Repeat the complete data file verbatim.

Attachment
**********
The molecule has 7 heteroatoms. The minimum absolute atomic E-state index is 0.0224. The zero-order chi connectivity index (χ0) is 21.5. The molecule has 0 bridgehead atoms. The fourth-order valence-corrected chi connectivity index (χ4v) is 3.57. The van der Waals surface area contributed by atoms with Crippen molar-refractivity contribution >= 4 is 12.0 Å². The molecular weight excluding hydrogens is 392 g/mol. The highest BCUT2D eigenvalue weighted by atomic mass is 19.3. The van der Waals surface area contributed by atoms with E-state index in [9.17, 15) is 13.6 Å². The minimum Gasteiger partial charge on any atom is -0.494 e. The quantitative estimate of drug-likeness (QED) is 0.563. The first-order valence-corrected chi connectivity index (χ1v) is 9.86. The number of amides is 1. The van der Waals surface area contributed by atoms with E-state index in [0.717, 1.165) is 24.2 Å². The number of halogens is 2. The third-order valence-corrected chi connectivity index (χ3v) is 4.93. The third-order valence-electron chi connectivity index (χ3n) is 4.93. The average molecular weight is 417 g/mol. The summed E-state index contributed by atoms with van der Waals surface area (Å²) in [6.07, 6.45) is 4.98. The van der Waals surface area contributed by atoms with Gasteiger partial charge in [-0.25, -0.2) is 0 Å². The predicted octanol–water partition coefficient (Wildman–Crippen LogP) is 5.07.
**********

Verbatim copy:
The molecule has 7 heteroatoms. The minimum absolute atomic E-state index is 0.0224. The zero-order chi connectivity index (χ0) is 21.5. The molecule has 0 bridgehead atoms. The fourth-order valence-corrected chi connectivity index (χ4v) is 3.57. The van der Waals surface area contributed by atoms with Crippen molar-refractivity contribution >= 4 is 12.0 Å². The molecular weight excluding hydrogens is 392 g/mol. The highest BCUT2D eigenvalue weighted by atomic mass is 19.3. The van der Waals surface area contributed by atoms with E-state index in [9.17, 15) is 13.6 Å². The minimum Gasteiger partial charge on any atom is -0.494 e. The quantitative estimate of drug-likeness (QED) is 0.563. The first-order valence-corrected chi connectivity index (χ1v) is 9.86. The number of amides is 1. The van der Waals surface area contributed by atoms with E-state index in [0.717, 1.165) is 24.2 Å². The number of halogens is 2. The third-order valence-corrected chi connectivity index (χ3v) is 4.93. The third-order valence-electron chi connectivity index (χ3n) is 4.93. The average molecular weight is 417 g/mol. The summed E-state index contributed by atoms with van der Waals surface area (Å²) in [6.07, 6.45) is 4.98. The van der Waals surface area contributed by atoms with Gasteiger partial charge in [-0.25, -0.2) is 0 Å². The predicted octanol–water partition coefficient (Wildman–Crippen LogP) is 5.07.